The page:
NEW YORK • Twitter Inc, under pressure from governments around the world to combat online extremism, said that improving automation tools are helping to block accounts that promote terrorism and violence.
In the first half of the year, Twitter said it had suspended nearly 300,000 accounts globally linked to terrorism. Of those, roughly 95 per cent were identified by the firm's spam-fighting automation tools.
Meanwhile, the social network said government data requests continued to increase, and that from January to June it provided the authorities with data on roughly 3,900 accounts.
The increasing role of machines in fighting extremism is a function of necessity, as manually identifying violent material within the millions of messages sent every day is an impossible task.
Twitter currently has around 328 million users, with about 68 million monthly active users in the US.
Twitter, along with Facebook and YouTube, are instead building automation tools that quickly spot troublesome content.
Facebook has roughly 7,500 people who screen for troublesome videos and posts. It has also funded groups that produce anti-extremism content that is circulated on the social network.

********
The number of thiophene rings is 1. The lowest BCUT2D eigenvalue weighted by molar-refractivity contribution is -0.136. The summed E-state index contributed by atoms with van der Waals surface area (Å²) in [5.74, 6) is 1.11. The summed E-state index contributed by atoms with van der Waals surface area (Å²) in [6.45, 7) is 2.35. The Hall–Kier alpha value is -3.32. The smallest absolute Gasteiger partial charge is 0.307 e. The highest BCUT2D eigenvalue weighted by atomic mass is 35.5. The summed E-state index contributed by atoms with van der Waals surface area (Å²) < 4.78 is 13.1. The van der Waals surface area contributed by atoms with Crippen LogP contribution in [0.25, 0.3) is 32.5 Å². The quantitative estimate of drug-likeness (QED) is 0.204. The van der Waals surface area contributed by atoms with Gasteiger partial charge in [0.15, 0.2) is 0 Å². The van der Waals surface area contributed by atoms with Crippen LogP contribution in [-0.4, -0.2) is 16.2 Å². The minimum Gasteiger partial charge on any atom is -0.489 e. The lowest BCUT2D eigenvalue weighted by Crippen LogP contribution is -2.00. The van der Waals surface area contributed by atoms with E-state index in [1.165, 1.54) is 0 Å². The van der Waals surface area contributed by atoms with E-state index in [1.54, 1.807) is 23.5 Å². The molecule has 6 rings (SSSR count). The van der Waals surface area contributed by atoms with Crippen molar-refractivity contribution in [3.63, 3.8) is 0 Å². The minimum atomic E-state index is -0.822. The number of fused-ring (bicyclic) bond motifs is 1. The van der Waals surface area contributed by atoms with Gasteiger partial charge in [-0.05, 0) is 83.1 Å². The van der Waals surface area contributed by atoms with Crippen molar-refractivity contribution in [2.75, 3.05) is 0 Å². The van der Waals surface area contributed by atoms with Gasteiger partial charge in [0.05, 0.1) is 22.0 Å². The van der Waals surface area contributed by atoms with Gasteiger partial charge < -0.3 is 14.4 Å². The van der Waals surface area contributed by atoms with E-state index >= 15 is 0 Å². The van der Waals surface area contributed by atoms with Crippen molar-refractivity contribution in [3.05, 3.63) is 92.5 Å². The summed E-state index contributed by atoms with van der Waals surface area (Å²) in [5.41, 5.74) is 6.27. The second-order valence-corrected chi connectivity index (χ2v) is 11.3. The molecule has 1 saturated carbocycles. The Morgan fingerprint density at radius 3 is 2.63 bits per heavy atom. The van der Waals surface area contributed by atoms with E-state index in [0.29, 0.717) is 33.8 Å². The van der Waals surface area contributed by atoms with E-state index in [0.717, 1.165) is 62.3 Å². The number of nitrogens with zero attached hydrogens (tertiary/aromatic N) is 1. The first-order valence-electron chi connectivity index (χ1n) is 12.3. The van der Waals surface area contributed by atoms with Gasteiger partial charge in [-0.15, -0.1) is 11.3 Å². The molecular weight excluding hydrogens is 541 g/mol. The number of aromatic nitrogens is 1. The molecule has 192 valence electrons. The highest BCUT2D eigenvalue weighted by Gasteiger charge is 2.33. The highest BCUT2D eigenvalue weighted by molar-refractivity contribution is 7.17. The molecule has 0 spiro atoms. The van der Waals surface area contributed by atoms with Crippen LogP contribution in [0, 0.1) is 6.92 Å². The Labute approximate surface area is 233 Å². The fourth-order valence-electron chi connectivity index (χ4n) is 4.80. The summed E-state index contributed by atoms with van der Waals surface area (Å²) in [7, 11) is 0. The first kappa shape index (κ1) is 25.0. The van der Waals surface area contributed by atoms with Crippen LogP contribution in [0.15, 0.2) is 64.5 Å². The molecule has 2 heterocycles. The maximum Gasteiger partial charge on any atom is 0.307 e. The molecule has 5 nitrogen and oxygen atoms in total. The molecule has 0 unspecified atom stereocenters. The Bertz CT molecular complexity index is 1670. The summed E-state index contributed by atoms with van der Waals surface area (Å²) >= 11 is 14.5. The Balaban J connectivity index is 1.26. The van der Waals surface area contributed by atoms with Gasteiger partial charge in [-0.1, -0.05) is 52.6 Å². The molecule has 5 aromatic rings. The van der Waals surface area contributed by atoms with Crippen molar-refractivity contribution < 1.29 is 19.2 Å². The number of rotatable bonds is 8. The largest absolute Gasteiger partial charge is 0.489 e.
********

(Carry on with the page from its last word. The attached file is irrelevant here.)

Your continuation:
Twitter accounts suspended since August 2015.
Accounts whose data Twitter provided to government authorities between January and June this year.
Monthly active Twitter users in the United States, out of a total of 328 million users.
Twitter said about 75 per cent of the blocked accounts this year were spotted before a single tweet was sent, and that 935,897 accounts have been suspended since August 2015, with two-thirds of those in the past year. "Our anti-spam tools are getting faster, more efficient and smarter in how we take down accounts that violate our policy," Twitter said in a statement.
The company is balancing a commitment to free speech against pressure from policymakers who want to see social media companies do more to fight extremism and hate speech.
While the company is suing the United States government in an effort to report more granular information about the national security requests it receives, Twitter last year signed a voluntary pledge in Europe to take action within 24 hours against reports of racist, xenophobic and violent content.
From January to June, the authorities in the US made 2,111 requests to Twitter - the most of the 83 countries tracked by the company. Twitter supplied information on users in 77 per cent of the inquiries.
Japan made 1,384 requests and Britain issued 606 requests. The Turkish authorities continued a trend of aggressively policing Twitter, making 554 requests for account data. Other governments made only 38 total content-removal requests.